Basque Cuisine

The Basque Country, an autonomous community located in the north of Spain and stretching into southwestern France, is rich in history, with its roots going back to the ancient Basque people who inhabited the area thousands of years ago. This unique community has its own distinct language, Euskara, believed to be one of the oldest in Europe, and a cultural heritage that has been well-preserved over the centuries, despite political and social upheavals. Among the most celebrated aspects of Basque culture is its cuisine, which has gained international acclaim and significantly contributes to the global gastronomic landscape.

Basque cuisine reflects the geographical bounty of the region, with its coastal location offering an abundance of seafood, while the verdant inland pastures provide quality meats and cheeses. The Basques have a deeply ingrained respect for quality ingredients and an exceptional culinary tradition that stems from a combination of coastal, farming, and mountain cultures. Pintxos, the Basque equivalent of tapas, are particularly popular, with each small dish meticulously prepared and beautifully presented. Traditional dishes include bacalao a la vizcaina (salt cod in a rich red pepper sauce), marmitako (tuna and potato stew), and txuleta (a thick cut, aged beef steak), exemplifying the variety of flavors within the region.

What makes Basque cuisine unique, however, is not just the quality of its ingredients or the variety of its dishes, but also the people's approach to food and cooking. The Basques have a societal institution known as a 'txoko', a gastronomic society where members gather to cook, eat, and socialize. The essence of these societies is collective cooking and shared meals, promoting a deep sense of community and fostering a passion for food that transcends into the everyday lives of the Basque people. Furthermore, the region has more Michelin-starred restaurants per capita than any other in the world, attesting to the culinary prowess that has been cultivated in the Basque Country. Thus, Basque cuisine is a true embodiment of the region's history, identity, and the artistry of its people.

Pyrenees Cafe

The Pyrenees Cafe opened its doors at its current location in 1935, just near a train station which was the principal mode of transportation in those days. Initially, it served as a hotel, catering to the bustling traffic of travelers and immigrants. Its close proximity to the train station provided a convenient stopover for passengers during their journeys. It has a rich history and has witnessed multiple transformations over the years, playing host to a diverse range of patrons and activities.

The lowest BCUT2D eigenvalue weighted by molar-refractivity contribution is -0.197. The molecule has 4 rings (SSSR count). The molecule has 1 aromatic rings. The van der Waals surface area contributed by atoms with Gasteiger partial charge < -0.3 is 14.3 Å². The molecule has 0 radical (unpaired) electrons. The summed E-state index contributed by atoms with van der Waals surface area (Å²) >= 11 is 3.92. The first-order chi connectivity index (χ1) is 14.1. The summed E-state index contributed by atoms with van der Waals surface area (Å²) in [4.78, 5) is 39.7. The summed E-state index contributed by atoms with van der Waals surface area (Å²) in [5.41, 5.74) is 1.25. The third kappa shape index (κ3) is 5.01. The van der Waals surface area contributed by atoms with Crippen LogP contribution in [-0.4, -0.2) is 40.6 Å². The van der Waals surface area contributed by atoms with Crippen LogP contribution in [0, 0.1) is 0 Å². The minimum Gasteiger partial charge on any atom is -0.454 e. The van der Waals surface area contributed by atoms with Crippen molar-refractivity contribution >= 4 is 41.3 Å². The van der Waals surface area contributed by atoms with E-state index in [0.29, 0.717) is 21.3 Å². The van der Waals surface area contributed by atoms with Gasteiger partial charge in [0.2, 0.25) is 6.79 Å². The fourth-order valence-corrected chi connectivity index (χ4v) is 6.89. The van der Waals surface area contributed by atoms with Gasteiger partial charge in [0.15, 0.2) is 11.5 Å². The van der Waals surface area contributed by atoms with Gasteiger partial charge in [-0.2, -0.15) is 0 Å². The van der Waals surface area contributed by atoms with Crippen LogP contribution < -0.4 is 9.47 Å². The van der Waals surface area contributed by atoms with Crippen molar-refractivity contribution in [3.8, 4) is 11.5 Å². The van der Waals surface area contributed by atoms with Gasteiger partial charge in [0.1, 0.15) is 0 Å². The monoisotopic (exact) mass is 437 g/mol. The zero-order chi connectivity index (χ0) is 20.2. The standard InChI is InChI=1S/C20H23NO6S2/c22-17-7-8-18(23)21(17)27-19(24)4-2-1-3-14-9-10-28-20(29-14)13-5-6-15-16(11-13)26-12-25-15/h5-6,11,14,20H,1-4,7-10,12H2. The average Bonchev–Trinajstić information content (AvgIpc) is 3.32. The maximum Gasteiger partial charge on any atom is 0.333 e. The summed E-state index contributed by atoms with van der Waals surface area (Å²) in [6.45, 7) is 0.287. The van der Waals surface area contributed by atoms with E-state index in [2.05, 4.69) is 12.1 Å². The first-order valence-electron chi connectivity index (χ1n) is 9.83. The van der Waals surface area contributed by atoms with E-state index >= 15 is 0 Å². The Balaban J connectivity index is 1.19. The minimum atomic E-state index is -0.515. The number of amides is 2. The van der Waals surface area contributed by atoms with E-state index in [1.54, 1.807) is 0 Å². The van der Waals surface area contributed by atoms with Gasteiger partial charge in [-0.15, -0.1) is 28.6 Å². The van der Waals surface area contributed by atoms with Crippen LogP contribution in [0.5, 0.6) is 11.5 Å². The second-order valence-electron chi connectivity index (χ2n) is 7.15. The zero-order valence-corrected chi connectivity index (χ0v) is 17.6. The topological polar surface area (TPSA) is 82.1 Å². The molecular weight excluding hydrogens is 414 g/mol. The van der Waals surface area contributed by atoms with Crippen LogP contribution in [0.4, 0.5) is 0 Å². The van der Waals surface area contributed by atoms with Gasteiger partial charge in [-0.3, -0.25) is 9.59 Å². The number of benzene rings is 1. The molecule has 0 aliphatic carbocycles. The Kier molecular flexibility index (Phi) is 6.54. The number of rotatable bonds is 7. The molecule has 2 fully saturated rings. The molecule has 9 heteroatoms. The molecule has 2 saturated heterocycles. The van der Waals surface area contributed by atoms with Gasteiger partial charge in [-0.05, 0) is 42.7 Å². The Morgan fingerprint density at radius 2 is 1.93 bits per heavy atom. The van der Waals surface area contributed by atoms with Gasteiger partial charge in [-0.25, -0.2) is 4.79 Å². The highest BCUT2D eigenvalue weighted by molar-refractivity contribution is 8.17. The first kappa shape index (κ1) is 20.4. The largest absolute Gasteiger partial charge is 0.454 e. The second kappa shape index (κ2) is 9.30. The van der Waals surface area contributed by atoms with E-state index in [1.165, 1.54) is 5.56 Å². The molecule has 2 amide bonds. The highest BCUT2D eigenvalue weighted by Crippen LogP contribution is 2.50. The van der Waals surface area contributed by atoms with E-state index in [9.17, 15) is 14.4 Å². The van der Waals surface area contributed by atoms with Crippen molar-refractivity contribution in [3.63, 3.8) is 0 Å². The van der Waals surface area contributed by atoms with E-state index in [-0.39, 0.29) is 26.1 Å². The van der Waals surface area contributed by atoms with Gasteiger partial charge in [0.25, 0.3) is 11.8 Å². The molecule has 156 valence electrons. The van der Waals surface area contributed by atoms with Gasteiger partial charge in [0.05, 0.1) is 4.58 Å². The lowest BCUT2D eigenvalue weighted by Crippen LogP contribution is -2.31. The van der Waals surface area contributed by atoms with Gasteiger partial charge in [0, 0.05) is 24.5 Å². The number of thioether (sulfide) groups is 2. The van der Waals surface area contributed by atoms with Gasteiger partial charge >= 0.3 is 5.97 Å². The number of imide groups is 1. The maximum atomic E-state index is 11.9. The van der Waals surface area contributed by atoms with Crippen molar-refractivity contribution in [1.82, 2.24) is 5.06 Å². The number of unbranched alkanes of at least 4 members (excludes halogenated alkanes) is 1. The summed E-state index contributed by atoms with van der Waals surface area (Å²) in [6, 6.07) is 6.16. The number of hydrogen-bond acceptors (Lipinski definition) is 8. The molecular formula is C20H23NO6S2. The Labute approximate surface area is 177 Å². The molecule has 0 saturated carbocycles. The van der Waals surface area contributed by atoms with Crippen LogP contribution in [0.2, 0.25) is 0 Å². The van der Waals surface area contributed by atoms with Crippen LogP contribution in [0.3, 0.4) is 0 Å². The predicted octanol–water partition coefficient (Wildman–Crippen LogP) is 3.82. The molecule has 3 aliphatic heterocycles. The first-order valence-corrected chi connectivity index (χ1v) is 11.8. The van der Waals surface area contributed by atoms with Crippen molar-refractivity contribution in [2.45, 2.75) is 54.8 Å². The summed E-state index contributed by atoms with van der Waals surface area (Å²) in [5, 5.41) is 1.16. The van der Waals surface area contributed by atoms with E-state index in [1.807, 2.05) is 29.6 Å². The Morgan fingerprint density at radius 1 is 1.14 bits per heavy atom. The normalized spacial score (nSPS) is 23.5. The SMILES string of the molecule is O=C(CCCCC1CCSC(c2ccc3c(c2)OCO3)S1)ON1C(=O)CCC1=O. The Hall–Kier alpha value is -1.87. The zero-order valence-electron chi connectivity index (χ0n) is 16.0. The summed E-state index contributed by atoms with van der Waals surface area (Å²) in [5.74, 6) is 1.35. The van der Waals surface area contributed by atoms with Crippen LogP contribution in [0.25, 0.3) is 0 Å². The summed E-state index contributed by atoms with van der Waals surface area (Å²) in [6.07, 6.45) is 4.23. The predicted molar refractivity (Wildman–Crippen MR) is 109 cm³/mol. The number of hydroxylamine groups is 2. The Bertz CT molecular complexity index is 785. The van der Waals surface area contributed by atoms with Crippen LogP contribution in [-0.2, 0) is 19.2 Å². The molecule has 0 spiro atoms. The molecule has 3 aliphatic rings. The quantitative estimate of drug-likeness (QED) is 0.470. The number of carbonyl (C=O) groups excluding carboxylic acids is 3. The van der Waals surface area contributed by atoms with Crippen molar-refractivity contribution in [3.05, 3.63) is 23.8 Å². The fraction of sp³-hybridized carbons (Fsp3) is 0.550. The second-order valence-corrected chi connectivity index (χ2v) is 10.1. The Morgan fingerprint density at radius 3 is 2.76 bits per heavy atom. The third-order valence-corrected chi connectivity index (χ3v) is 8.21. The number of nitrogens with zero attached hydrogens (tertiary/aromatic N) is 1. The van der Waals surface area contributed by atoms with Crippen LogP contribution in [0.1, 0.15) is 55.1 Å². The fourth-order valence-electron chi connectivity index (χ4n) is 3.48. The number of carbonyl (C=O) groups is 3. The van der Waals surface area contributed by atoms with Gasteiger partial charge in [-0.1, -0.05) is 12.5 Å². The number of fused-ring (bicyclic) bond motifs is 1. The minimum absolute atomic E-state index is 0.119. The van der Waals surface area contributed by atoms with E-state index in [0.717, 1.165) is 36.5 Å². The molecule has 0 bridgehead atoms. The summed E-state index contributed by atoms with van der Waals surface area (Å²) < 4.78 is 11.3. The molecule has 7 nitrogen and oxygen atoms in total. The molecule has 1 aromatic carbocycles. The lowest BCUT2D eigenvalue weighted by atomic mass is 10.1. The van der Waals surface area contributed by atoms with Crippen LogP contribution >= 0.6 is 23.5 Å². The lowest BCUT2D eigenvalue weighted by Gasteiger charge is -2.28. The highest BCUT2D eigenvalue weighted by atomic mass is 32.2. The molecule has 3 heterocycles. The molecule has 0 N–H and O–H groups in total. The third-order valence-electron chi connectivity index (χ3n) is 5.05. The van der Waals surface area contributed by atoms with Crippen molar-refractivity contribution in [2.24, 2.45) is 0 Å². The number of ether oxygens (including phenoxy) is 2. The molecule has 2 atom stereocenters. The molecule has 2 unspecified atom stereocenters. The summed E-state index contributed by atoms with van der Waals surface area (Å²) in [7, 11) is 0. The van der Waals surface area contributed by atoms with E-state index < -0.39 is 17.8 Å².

One significant aspect of the Pyrenees Cafe's history lies in its evolution from a Basque boarding house to a traditional family-style restaurant. This change mirrored the development of many restaurants in the American West's Basque scene. The boarding houses primarily accommodated single young men who had immigrated from the Basque region of Spain and France. The dining practice in these houses involved serving food on large plates at long tables. Those communal meals morphed into popular family-style restaurants, a tradition still alive at the Pyrenees Cafe today.

Another intriguing part of the Pyrenees Cafe's story is its history as a brothel and a speakeasy. These undertakings show a grittier side to its past, adding layers of intrigue to its story. Its bar has been a consistent feature through the years. During Prohibition, the Cafe's operations escalated, as it began to produce alcohol for its patrons in a vast underground network of horse stall-sized concrete vats. Today, the Pyrenees Cafe proudly holds the title of the oldest running saloon in Kern County.

Bakersfield now boasts the largest collection of Basque restaurants in the United States, with the Pyrenees Cafe being a pillar amongst them. These establishments carry forward the traditions of their ancestors, offering a time-honored Basque food experience to their visitors. Customarily, meals at the Pyrenees Cafe are a multicourse feast, served family style at long trestle tables. Guests typically start with the 'set-up,' a generous spread of bread, soup, beans, salsa, pickled tongue, vegetables, french fries, and spaghetti. The hearty entrees include lamb, chicken, and seafood, or the special entrée of the evening, epitomizing the rich culinary culture of the Basque people.